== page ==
What Makes Boards Succeed Communication, Transparency, Respect

In 1974, Peter Drucker, a well-known management consultant and author of more than three dozen books said, “There is one thing most boards have in common; they do not function.”

While Drucker’s blunt assessment was aimed primarily at corporate leadership, his analysis is apropos when talking about condominium and homeowners association boards as well. While every board and every residential community is different, the best, most effective boards often share the same set of traits—and the same is true of the worst ones. That’s why it’s vital that boards have a solid plan and do things right, and avoid conflicts in their buildings. Because unless a board runs its community in a fair, functional, and solvent manner, things can go haywire—fast. 

What Works

“One of the biggest ways to be successful is teamwork,” says Lea Marcou, community association manager for Associa Chicagoland. “I know a lot of times board members disagree, and it’s fine for them to disagree and share different opinions, but they need to do it respectfully. It doesn’t do anyone any good if they are yelling. It doesn’t look good to the homeowners who attend these meetings, and it doesn’t accomplish anything.”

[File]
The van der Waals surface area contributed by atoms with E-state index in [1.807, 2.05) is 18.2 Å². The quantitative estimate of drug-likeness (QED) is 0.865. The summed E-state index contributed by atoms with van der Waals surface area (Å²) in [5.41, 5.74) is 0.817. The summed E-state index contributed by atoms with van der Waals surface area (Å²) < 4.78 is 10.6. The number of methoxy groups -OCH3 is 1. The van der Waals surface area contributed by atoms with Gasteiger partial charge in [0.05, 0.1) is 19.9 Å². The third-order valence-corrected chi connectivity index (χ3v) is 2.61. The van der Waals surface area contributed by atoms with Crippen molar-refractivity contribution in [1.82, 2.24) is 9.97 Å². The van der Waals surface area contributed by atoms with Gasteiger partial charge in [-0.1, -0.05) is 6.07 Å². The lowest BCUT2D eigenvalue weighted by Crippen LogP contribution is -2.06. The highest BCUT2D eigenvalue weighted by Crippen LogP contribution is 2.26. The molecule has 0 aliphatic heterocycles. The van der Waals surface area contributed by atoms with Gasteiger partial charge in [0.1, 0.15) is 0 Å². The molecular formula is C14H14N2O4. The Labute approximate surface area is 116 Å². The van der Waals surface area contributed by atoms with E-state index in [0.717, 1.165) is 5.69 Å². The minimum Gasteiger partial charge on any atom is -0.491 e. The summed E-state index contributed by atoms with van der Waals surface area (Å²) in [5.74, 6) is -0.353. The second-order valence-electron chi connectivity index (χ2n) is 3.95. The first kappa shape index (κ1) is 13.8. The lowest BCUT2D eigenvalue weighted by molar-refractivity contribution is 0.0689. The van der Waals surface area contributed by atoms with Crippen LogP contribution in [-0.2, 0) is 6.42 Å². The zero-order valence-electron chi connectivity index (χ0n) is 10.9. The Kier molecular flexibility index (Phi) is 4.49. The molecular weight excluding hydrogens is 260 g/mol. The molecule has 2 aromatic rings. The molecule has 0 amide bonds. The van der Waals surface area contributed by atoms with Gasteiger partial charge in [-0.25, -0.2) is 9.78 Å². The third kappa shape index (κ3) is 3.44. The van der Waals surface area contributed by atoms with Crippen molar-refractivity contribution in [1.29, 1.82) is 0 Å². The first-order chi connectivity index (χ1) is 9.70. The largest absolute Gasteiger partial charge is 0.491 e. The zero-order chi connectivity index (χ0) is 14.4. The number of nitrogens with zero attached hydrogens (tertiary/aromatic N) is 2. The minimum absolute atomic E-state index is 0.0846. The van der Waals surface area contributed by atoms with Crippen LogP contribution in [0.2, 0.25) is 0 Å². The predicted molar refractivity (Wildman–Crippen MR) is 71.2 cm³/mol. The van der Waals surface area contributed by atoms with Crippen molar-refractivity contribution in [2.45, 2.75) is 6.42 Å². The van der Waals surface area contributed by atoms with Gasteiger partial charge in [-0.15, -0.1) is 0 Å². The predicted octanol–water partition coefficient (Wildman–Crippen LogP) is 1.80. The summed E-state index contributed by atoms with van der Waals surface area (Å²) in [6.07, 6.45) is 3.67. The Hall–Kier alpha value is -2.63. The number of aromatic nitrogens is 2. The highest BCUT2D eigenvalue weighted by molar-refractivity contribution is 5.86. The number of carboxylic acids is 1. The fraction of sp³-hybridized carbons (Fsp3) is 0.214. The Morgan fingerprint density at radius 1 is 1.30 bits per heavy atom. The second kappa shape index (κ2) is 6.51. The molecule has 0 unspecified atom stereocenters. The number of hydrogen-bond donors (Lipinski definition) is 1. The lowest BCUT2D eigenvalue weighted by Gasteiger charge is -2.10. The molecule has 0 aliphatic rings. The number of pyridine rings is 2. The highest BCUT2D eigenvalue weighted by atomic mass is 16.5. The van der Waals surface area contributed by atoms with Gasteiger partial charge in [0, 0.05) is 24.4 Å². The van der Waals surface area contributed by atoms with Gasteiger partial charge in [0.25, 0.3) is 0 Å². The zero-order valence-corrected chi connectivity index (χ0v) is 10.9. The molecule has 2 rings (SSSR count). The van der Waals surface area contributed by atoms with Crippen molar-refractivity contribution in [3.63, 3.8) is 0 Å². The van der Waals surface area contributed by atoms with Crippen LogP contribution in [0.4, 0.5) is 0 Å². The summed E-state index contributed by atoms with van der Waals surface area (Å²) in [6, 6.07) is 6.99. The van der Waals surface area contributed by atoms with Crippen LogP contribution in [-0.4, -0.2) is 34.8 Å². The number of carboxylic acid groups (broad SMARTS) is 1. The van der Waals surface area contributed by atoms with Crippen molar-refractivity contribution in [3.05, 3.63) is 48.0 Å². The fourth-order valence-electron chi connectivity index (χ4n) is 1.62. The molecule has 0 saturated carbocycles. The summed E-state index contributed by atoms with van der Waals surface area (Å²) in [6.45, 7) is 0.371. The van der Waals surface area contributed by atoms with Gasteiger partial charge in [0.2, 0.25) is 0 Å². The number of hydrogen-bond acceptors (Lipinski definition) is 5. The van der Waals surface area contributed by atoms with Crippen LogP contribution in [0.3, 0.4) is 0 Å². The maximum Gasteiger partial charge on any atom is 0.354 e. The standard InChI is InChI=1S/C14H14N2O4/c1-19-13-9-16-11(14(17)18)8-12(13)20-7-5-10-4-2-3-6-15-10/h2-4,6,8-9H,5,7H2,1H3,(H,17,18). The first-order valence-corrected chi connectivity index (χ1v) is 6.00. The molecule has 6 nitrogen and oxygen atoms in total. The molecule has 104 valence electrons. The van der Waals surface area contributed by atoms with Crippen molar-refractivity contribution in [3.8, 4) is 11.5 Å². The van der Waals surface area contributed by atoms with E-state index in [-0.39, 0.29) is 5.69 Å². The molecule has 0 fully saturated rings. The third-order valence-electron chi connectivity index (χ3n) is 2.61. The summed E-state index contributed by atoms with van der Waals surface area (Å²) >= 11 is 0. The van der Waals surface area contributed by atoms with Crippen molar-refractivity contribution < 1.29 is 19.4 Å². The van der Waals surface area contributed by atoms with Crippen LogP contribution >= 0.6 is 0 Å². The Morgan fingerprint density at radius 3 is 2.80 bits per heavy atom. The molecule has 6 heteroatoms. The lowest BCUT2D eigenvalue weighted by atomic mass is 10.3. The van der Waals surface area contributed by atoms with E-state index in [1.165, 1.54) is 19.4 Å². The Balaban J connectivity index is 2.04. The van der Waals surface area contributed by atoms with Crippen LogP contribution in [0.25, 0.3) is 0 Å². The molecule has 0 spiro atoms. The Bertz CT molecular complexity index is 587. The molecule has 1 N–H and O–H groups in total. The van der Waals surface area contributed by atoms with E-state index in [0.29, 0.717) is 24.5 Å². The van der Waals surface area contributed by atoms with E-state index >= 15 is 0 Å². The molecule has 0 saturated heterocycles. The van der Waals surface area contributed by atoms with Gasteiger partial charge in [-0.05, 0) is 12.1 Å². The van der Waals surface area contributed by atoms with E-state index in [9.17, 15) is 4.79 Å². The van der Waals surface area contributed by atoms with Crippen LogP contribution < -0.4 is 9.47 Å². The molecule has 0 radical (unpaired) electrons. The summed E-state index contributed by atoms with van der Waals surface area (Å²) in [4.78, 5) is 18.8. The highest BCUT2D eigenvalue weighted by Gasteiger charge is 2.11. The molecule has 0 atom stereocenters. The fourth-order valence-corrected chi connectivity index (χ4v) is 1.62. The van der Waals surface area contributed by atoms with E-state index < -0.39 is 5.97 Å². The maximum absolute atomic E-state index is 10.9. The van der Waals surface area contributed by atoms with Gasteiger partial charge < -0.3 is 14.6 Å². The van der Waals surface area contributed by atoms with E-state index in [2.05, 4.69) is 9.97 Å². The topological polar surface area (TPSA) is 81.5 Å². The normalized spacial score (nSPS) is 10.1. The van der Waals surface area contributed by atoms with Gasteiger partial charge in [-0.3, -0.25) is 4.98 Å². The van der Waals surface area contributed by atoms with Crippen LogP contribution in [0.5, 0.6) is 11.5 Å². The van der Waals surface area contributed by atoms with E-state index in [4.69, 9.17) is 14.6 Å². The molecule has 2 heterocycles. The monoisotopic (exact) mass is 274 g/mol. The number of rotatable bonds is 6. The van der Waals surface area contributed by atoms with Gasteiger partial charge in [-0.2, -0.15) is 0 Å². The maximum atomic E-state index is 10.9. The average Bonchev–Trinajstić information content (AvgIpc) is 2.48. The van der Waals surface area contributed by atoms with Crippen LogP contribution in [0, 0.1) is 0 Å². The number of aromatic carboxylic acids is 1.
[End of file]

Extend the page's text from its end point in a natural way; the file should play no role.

Asa Sherwood, president of FirstService Residential Illinois, characterizes a successful, functional board as one that is professional, having timed agendas and a plan in place for every board and resident meeting. 

“It starts with the mindset of having board members interested in running the association like a business,” he says. “If not, it’s hard for them to get going down the right path. Oftentimes, board meetings get sidetracked because there isn’t strong leadership, the agenda is not set correctly, and the board is fighting for three hours. That shouldn’t happen.”

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